Psychometric properties of the Chinese version of the SF-36 in older adults with diabetes in Beijing, China

UNCG Author/Contributor (non-UNCG co-authors, if there are any, appear on document)
Kenneth Gruber, Evaluation Section Chair (Creator)
Jie Hu, Associate Professor (Creator)
Institution
The University of North Carolina at Greensboro (UNCG )
Web Site: http://library.uncg.edu/

Abstract: Objective This study investigated the psychometric properties of the 36-item Short-Form Health Survey (SF-36) (China version) in older Chinese with diabetes living in Beijing, China. Methods The SF-36 was administered to community-based sample of 182 older adults with diabetes living in Beijing. Data collection was conducted in face-to-face interviews. Reliability and validity were assessed using internal consistency, convergent and discriminant analyses. Exploratory principal components analyses (PCA) were conducted to compare the sample's response patterns with the hypothesized scale constructs. Results Item level validation of the scale supported the assumptions of the hypothesized structure. Internal consistency reliability (Cronbach's alpha >.70) of the subscales were acceptable except for the General Health subscale (.67). PCA confirmed general support of the two hypothesized dimensional factors and eight concepts (factors). The physical component summary (PCS) and the mental component summary (MCS) explained 62.26% of the variance and the eight factors components explained 67.39% of the variance. Known-group comparisons of scale scores indicated significantly higher levels of functionality for respondents with no blood pressure, heart, or depressive symptomatology problems. Conclusions The Chinese version of the SF-36 showed good reliability and validity and was culturally equivalent. The scale is appropriate for use with older Chinese adults with diabetes.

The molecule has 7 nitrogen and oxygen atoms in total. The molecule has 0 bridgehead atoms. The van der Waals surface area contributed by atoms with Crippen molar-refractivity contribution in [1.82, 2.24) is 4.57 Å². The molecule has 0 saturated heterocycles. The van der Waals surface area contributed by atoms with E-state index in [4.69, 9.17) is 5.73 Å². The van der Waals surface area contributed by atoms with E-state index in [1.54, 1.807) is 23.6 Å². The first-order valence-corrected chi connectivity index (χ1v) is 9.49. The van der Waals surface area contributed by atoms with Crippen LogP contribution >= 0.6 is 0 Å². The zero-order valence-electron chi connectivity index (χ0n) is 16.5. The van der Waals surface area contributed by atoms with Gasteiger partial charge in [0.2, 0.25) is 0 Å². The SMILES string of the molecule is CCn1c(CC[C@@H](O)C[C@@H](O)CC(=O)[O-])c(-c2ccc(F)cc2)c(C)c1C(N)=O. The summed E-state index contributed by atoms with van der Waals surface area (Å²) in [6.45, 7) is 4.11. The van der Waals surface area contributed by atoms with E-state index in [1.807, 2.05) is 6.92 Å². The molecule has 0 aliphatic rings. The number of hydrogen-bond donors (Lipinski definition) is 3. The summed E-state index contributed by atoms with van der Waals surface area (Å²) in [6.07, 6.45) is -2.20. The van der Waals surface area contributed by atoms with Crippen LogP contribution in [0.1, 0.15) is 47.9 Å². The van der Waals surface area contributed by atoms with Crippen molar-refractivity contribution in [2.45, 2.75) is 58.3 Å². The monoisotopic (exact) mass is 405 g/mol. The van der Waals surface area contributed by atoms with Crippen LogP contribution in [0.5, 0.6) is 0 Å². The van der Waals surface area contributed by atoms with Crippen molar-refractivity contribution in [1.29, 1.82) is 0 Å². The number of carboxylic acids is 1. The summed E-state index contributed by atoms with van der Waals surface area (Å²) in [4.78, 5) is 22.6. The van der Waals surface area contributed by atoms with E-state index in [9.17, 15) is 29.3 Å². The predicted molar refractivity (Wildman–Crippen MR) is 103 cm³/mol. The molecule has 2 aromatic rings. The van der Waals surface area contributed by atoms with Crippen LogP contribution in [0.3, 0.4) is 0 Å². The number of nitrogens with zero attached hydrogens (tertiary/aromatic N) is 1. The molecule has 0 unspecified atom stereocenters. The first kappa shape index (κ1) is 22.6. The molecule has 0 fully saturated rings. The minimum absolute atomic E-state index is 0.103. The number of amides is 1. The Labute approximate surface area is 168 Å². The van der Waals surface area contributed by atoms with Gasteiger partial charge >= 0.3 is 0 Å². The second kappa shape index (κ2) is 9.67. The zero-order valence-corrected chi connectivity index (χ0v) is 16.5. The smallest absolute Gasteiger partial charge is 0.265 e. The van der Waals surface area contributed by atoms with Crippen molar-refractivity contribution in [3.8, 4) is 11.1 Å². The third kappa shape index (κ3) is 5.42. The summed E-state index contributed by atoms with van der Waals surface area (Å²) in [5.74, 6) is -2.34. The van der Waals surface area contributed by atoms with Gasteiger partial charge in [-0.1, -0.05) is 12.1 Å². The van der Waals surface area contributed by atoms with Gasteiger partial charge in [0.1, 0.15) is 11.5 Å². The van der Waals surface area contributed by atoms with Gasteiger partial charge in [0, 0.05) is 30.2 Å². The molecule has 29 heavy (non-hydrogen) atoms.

Additional Information

Publication
Diabetes Research and Clinical Practice, 88 (3), 273-281.
Language: English
Date: 2010
Keywords
Psychometrics, SF-36, Health-related quality of life, Older Chinese adults, Diabetes